The former editor of The Tablet, John Wilkins, cut his teeth as a Catholic journalist with contributions to the Catholic Herald under Desmond Fisher, who has died in Dublin at the age of 94. Fisher was the Herald’s editor from 1962-1966, the years of the Second Vatican Council, in succession to the great Michael de la Bédoyère.
For Fisher the Council came as a liberation. He once sent Wilkins a postcard from Rome of St Peter’s with its famous dome. On the back he had written: “This is what needs the lid taken off it.” He could not have foreseen that Pope Francis would oblige.
He stood four square with the progressives, and he went at it full tilt. Another journalist indebted to Fisher is Senator John Horgan. Fisher gave him his first job. It was “fun” at the Herald, says Horgan. “Everyone did everything – writing leaders, articles, reports, taking photographs.”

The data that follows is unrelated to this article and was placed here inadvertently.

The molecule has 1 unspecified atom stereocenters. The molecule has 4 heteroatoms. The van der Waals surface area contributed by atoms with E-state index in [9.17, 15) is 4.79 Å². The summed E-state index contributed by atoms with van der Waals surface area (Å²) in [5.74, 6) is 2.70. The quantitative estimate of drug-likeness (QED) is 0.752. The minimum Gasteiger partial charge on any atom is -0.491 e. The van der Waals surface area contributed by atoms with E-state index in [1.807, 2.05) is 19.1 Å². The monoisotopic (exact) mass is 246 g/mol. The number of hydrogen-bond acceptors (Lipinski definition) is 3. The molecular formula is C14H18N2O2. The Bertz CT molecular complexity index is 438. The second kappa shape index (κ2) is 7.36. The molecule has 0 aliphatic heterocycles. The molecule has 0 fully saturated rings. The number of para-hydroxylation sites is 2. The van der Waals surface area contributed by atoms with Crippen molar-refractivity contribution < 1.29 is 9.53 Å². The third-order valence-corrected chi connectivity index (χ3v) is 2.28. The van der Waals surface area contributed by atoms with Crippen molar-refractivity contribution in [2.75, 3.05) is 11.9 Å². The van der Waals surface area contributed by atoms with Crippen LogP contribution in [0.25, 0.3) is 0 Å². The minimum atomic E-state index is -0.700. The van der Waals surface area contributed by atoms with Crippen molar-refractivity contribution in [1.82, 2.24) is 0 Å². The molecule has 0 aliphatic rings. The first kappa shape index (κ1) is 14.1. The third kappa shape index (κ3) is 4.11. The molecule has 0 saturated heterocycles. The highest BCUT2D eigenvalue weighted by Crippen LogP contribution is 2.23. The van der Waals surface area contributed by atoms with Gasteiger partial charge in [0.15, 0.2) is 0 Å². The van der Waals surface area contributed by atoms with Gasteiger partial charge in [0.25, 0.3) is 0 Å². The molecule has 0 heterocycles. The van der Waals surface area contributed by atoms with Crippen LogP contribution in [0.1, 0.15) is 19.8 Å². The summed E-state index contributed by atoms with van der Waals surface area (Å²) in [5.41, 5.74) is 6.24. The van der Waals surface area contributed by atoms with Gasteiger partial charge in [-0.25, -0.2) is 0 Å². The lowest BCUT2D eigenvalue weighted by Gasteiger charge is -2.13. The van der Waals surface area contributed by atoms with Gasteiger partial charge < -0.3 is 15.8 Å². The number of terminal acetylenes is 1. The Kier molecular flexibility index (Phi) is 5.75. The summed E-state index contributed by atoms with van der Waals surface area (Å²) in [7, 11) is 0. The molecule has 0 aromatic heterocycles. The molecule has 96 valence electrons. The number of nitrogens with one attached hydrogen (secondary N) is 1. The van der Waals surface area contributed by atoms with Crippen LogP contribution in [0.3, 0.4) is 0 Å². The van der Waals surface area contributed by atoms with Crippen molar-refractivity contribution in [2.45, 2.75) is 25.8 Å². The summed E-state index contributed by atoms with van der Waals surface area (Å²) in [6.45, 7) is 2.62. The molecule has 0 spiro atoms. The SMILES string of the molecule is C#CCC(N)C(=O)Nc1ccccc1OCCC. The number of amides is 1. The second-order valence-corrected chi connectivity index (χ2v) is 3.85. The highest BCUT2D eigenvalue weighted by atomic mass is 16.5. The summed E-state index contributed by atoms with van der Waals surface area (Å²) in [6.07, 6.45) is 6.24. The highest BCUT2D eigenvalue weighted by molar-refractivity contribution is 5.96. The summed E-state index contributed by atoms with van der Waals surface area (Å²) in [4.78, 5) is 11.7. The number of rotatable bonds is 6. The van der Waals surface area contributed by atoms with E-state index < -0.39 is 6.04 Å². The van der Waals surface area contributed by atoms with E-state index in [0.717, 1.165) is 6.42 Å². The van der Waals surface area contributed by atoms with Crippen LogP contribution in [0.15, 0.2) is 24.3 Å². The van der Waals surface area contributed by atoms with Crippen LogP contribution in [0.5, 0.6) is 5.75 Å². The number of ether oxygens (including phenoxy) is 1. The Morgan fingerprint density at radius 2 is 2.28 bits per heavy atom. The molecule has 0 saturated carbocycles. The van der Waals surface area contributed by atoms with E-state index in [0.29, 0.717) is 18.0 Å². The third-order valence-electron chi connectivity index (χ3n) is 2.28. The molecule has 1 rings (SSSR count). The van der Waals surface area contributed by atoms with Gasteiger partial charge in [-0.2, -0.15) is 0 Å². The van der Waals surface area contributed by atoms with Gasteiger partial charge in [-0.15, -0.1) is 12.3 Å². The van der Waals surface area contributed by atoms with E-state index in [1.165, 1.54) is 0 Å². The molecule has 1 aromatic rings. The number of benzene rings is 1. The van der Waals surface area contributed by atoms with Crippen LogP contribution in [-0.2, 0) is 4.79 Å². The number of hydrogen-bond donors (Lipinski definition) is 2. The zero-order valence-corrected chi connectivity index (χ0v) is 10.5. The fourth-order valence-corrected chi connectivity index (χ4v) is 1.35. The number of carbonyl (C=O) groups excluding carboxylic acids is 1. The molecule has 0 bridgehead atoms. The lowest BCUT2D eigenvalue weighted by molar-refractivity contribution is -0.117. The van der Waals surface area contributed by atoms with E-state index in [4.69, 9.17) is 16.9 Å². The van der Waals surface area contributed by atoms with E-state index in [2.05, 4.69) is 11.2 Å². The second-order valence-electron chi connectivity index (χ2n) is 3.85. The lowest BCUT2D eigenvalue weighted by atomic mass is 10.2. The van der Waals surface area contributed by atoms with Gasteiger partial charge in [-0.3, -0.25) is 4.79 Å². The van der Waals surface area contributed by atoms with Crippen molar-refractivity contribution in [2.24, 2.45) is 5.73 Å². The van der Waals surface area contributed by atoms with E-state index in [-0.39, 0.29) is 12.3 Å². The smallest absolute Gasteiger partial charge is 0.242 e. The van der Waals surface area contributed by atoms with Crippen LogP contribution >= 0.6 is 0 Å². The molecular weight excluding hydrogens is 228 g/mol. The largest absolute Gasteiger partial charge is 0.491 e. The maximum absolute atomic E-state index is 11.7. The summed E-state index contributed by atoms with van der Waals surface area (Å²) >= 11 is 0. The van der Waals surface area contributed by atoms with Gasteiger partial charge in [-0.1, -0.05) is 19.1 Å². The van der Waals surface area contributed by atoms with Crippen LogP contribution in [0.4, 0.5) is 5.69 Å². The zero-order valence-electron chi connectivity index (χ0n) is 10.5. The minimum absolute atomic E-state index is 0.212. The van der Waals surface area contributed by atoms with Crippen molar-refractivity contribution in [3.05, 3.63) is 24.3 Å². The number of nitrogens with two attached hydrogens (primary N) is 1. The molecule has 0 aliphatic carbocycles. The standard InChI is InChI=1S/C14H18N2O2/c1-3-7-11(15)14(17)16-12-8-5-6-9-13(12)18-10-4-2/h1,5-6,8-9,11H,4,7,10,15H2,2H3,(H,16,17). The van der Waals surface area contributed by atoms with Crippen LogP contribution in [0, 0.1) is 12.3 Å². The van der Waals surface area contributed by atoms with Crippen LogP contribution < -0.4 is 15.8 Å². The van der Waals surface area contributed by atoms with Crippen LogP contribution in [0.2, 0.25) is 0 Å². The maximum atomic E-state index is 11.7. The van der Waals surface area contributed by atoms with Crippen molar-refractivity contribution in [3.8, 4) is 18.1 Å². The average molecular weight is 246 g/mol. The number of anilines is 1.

Inevitably, however, the authorities took fright, and Fisher resigned. His reputation remained high, especially in the US, and from 1966 to 1974 he was a regular contributor to the Church Times. Back in Ireland, he filled senior posts with newspapers and with Ireland’s national broadcaster RTE.
Right up to a year or two ago he was still writing. His last work was an examination of the translations of the Stabat Mater, together with one of his own. In the hospice as he succumbed to cancer, ever the perfectionist, he was still putting the final touches to his text.
(John Wilkins is a former Editor of The Tablet)